Changing Brake Fluid

Discussion in 'Gen 2 Prius Care, Maintenance and Troubleshooting' started by txav8r, Mar 12, 2007.

  1. txav8r

    txav8r Senior Member

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    BRAKE FLUID CHANGE...for those of you needing a brake fluid change..."JUST BRAKES" does this change for $39.95 plus tax. I have a vacuum bleeder and can tell you, it would be worth the price at double! Brake fluid picks up moisture after time due to temperature and humidity changes...it is the condensation nuclei within the fluid that will deteriorate your brake system. I could and have done this replacement myself, but will go with "JUST BRAKES" from now on. "JUST BRAKES" is a franchise in the Dallas area...I don't know if they are located in other states.
     
  2. ScottY

    ScottY New Member

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  3. jayman

    jayman Senior Member

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    I already replied to this in another topic about "Just Brakes." Long story short, a typical shadetree mechanic can NOT bleed the brakes in his Prius. Please read the attached pdf that forum member "hobbit" originally provided
     

    Attached Files:

  4. txav8r

    txav8r Senior Member

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    I see there is a difference between other cars and the prius. I will certainly do more research before allowing anyone other than the dealer to work on this car...other than me. I may not be a Toyota certified mechanic but I have my own best interest at hand and another mechanic is just punching a time clock. I do have much confidence in the lead mechanic at my dealership. The fluid I just had changed at "Just Brakes" was on a 1/2 ton chevy pickup. And that price is well worth the time it takes for me to vacuum bleed the system. They even rotated my tires and I inspected everything under my car while it was on the lift. A much better view than I have while it is on jack stands.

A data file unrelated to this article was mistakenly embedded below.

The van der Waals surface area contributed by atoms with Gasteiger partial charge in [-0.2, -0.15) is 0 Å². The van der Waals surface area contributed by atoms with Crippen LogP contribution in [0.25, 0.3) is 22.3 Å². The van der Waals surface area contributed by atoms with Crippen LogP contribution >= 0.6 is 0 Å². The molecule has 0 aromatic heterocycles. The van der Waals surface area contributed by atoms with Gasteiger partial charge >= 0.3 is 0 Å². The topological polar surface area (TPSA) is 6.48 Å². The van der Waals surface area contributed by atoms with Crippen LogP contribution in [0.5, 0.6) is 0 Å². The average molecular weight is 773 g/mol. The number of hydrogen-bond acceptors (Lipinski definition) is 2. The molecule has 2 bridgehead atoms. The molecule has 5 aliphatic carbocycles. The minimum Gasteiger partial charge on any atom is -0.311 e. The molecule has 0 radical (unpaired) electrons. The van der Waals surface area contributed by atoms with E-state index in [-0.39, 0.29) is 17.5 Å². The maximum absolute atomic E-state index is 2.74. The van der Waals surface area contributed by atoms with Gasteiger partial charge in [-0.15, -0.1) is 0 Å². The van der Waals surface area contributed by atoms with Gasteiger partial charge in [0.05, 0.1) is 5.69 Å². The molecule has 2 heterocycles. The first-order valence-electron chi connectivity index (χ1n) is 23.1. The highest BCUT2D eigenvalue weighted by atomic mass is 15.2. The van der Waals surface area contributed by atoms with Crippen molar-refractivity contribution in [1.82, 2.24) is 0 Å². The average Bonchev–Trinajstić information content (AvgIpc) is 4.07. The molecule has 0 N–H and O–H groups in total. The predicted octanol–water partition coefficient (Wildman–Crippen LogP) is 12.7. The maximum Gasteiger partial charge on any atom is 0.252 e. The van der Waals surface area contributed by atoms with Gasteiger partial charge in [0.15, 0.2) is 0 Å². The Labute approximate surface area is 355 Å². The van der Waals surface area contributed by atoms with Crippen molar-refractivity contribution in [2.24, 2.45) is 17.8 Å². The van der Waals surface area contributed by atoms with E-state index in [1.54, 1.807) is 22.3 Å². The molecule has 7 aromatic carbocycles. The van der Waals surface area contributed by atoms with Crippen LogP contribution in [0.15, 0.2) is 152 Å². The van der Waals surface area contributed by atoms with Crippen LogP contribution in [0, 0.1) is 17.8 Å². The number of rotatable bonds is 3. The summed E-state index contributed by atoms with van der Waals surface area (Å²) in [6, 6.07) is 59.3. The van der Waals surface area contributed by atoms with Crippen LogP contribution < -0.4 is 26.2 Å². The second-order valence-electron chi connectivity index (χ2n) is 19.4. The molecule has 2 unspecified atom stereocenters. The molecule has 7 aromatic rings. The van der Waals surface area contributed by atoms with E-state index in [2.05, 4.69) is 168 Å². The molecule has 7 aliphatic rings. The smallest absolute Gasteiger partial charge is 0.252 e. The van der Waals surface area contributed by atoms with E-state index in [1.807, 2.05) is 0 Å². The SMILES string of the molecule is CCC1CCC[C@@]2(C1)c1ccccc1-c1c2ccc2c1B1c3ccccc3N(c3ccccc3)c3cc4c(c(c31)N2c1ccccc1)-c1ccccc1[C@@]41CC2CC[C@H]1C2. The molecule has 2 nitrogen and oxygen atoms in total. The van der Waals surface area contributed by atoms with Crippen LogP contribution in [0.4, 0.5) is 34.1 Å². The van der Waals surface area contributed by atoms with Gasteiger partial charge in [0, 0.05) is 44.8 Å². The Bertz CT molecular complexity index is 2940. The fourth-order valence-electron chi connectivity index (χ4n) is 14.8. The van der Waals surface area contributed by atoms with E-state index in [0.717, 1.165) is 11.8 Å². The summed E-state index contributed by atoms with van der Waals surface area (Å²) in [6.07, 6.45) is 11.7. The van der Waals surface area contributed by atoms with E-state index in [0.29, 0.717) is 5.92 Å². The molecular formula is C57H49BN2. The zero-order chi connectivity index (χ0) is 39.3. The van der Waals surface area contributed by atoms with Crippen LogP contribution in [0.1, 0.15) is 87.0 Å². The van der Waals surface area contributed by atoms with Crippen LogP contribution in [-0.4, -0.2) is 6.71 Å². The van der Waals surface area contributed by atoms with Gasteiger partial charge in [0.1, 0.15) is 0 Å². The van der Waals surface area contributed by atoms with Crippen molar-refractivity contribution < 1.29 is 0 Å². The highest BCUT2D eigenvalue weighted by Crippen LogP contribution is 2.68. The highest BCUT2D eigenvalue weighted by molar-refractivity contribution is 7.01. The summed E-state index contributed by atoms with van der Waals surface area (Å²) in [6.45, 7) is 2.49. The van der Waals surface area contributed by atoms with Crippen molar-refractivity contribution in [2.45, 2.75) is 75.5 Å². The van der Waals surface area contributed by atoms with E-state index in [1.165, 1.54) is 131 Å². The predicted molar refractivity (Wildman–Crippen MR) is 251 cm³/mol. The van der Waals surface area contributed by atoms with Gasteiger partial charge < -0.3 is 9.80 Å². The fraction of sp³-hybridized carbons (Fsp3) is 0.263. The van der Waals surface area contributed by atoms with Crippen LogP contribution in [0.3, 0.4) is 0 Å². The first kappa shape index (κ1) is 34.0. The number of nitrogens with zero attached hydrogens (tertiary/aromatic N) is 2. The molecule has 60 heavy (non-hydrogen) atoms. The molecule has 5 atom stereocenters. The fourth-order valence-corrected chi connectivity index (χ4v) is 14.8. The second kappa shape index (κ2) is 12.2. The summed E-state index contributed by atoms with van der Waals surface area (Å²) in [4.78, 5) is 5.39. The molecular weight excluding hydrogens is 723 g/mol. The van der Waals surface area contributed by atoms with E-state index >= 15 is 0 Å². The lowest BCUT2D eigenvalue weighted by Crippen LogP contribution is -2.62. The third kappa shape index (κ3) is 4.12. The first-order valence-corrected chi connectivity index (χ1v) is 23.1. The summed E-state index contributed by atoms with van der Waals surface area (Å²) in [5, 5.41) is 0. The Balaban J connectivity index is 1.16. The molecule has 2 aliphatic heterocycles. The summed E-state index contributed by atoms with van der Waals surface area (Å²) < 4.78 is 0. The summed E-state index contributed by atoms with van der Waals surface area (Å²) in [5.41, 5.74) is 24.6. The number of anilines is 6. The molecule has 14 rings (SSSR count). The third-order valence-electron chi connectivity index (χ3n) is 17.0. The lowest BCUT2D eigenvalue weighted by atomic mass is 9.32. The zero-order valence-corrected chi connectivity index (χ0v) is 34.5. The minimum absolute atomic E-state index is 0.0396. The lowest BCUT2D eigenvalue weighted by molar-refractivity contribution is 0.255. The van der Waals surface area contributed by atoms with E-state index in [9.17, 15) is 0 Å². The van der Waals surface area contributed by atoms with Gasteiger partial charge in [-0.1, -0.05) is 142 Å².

Back to the brakes on the prius. I understand the difference now and stand corrected, and even appreciate PC members pointing out my lack of understanding. Having less than 5K on the prius, I have not had the necessity of brake service. I do feel 100K is way too long, regardless of the maintenance manual recommendation to leave a moisture laden environment without flushing. You all know that your car is exposed to temperature and humidity increases and decreases. Moisture condenses on the outside of your beverage...it does it in your brake system too! Moisture will deteriate many parts of your system. It is money well spent to change this fluid. Toyota does not recommend changing the transmission fluid either but many on PC are recommending it. The lead mechanic at my dealer even says he personally does it on the 60K service, even though the book doesn't recommend it. So if the brakes are a Toyota service only, then so be it. But change your fluid at least every 30K or 2 years. I will research this more. I would think that the scantool is definitly needed to troubleshoot the system. I can see from the bleeding instructions you provided that the system can't be flushed without cycling several solenoids and opening and closing several valves electrically. Thanks again for replying to my post and for giving me the heads up to keep me from damaging my prius brake system!
     
  5. malibucarl

    malibucarl Member

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    Why does your brake fluid need changing on a 2007 Prius ?